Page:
The Gray Pages

Thursday, August 31, 2006

The Worldwide Leader in Ignorance

ESPN's summary of the history of Red Sox' defenders:

  • Ted Williams
  • Dwight Evans
  • Yaz
  • Coco Crisp

Dom DiMaggio? Tris Speaker? Ever heard of them, guys? But honestly: what the hell is the Kid doing on this list?

Rovners. 61 Edwardel Rd., Needham, MA 02192 (later 02492)

Born June 1, 1976
Died August 31, 2006

Congratulations to Mom and Dad. And best of luck in the new house.

Tuesday, August 29, 2006

Those were the days

This headline actually happened: "Red Sox bolster bullpen with veteran Seanez."

Monday, August 28, 2006

Top fruit

1. Banana
2. Grapes
3. Apples
4. Cherries
5. Peach

Tuesday, August 22, 2006

Nathan Sloane

As far as I know, I never met this man. But my grandfather on my mother's side, Papa, was his childhood friend and, later, his accountant.

According to my mom, "Every time he came for a visit, his pockets were filled with the candy. He probably helped create a mouthful of fillings ... A very nice and ethical businessman." And from my dad: "In fact the IRS audited the company and found NOTHING wrong with the tax returns and Papa was walking on air for a month! That was really a feat because the IRS always seemed to find something wrong at an audit, no matter how careful the taxpayer was."

Nathan Sloane; manufactured Charleston Chew

Growing up as the daughter of a prominent candy manufacturer had its advantages for Helen Brookner.

``I was very popular," she said. ``I mean, we had bubble gum when no else did. I had a lot of candy, and everyone wanted to come over to my house."

Nathan Sloane, who manufactured the Charleston Chew candy bar at his Everett-based Fox Cross Candy Co. for 23 years, died Sunday while visiting family in Newton. He was 97. Mr. Sloane, a Belmont resident, also lived in Boca Raton, Fla.

Though Mr. Sloane did not invent the Charleston Chew, he did change the candy's original 1922 blueprint, chocolate-covered vanilla nougat, according to Stephen Brookner, his son-in-law and longtime business partner. In the 1970s, the pair introduced such flavors as chocolate and strawberry.

The candy maker was a big candy eater, too, said Brookner, of Lexington. His refined palate could detect the most minute ingredients and determine how weather affected each batch.

Born in Boston, Mr. Sloane graduated from Chelsea High School. When he was 16, he began his career distributing penny candy from manufacturers to family-owned shops. Following graduation in 1926, he bought the distributing company and later Kendall Confectionary Co. in Cambridge and American Nut and Chocolate Co. in South Boston.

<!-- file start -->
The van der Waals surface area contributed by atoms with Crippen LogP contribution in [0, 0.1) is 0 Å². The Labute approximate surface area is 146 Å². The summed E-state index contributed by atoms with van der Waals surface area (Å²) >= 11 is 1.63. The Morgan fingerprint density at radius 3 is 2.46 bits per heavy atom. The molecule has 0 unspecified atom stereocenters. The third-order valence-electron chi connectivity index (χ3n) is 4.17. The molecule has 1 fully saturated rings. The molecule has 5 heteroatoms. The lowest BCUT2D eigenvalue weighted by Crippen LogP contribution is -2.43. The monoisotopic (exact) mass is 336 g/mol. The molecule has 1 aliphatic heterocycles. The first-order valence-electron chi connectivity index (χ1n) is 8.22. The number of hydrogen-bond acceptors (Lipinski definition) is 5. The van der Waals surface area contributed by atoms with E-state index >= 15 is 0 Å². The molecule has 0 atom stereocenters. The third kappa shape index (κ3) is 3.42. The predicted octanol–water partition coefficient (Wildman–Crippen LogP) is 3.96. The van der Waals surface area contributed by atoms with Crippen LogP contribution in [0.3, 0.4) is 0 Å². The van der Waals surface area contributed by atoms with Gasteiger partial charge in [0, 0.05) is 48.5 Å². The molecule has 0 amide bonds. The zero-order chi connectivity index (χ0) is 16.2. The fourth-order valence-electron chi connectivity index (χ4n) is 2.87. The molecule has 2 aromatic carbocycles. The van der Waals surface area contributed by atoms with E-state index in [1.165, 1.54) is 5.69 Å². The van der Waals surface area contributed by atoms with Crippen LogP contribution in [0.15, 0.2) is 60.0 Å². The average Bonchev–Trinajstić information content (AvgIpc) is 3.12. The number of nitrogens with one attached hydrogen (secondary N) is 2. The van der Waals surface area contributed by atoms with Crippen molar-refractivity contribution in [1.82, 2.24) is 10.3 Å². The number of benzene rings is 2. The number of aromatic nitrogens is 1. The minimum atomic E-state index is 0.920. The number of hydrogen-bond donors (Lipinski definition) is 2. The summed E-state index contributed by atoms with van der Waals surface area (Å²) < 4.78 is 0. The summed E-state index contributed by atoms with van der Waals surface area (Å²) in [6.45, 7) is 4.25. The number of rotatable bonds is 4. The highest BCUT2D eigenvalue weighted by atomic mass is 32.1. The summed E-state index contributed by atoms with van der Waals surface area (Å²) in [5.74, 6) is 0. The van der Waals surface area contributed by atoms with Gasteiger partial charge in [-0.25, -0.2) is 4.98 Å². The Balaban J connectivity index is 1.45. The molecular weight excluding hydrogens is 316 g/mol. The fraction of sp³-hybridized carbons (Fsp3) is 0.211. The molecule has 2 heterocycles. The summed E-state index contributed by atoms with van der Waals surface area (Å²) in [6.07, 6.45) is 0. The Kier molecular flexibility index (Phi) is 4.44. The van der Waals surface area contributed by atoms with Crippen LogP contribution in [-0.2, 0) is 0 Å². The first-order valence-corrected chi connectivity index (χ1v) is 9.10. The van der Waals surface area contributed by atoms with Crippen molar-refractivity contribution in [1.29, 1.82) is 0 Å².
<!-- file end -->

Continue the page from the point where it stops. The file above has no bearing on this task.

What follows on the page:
In 1957, he purchased Fox Cross Candy Co., doubled the size of its production line, and increased the running hours of the already famous home of the Charleston Chew. He sold the company to Nabisco in 1980.

But despite the long hours he worked, his family was a priority, his business partner said.

``He was proud of his family; that was always a big part of his life," his daughter said. ``He was sort of a workaholic, but he was able to take me out every weekend when I was growing up."

Mr. Sloane and his second wife, Anita (Cohen), retired to Boca Raton in 1986.

In addition to his wife and daughter, he leaves two other daughters, Deborah LaPierre of West Newbury and Laura Korn of Salem; a son, Richard Cohen of Deland, Fla.; a brother, Dr. Arnold Sloane; five grandchildren; and three great-grand children.

Monday, August 21, 2006

That rhumba

My new phone's ring, for now, is "When the Saints Go Marchin' In." It's also a Verizon.

Wednesday, August 16, 2006

And it never stops hurting

The story of my second fantasy team, the Greasy Thugs, will be made into a made-for-TV movie someday. I hope that George Clooney is available.

Monday, August 14, 2006

Great moments in Grady Little

LA Dodgers 1, San Francisco 0 (10 innings)

Greg Maddux had thrown 68 pitches, 50 of them for strikes in 8 innings. Two hits, no walks, no runs. Sixty-eight!

Why take him out of the game for pinch hitter in the bottom of the 8th? The top of the order's coming up behind him. One run wins the game. Better to have Maddux out there for the 9th and 10th (if necessary) than to send Bret Tomko out for the 9th. So they won -- he's still an idiot.


My 4th published letter to the editor. First in the NY Times.

Runs Tell the Tale

To the Sports Editor:

A graphic accompanying Murray Chass's Aug. 8 column ("Fans at Fenway Are Facing a Stern Test of Faith") argues that the Red Sox and the Yankees have baseball's fifth- and sixth-best offenses based solely on their batting averages.

What kind of logic is this?

Baseball teams attempt to score runs. Measuring anything else — including hits per at-bat — is a diversion.

At that point, the Red Sox had scored 606 runs, and the Yankees 601. These are the second- and third-best offenses in baseball.


Friday, August 11, 2006

The lines that didn't fit under "ABOUT"

Ladies and Gentlemen, I'll be brief.

The question here, is not whether they broke a few rules, or took a few liberties with their female party guests.

They did.

But you can't hold the whole fraternity responsible for the acts of a few sick, perverted individuals. For if you do, isn't the entire fraternity system to blame?

And if the entire fraternity system is guilty, then isn't this an indictment of our educational systems in general?

I put it to you, isn't this an indictment of our entire American way of life?

Well, you can do what you want to them, but I'm not going to sit here, and listen to you bad-mouth the United States of America!

Decoding Simmons

No. 27 on a list of 33 ways to improve sports:

My bosses won't allow me to say which six announcers I would deport to Eastern Europe, but here are their initials jumbled together backwards: WBMABCMJMTBJ.


Joe Buck, Tim McCarver. Joe Morgan. Chris Berman. I'm stuck. There's no way "AM" could be Al Michaels, right? And who is BW? Brian Williams?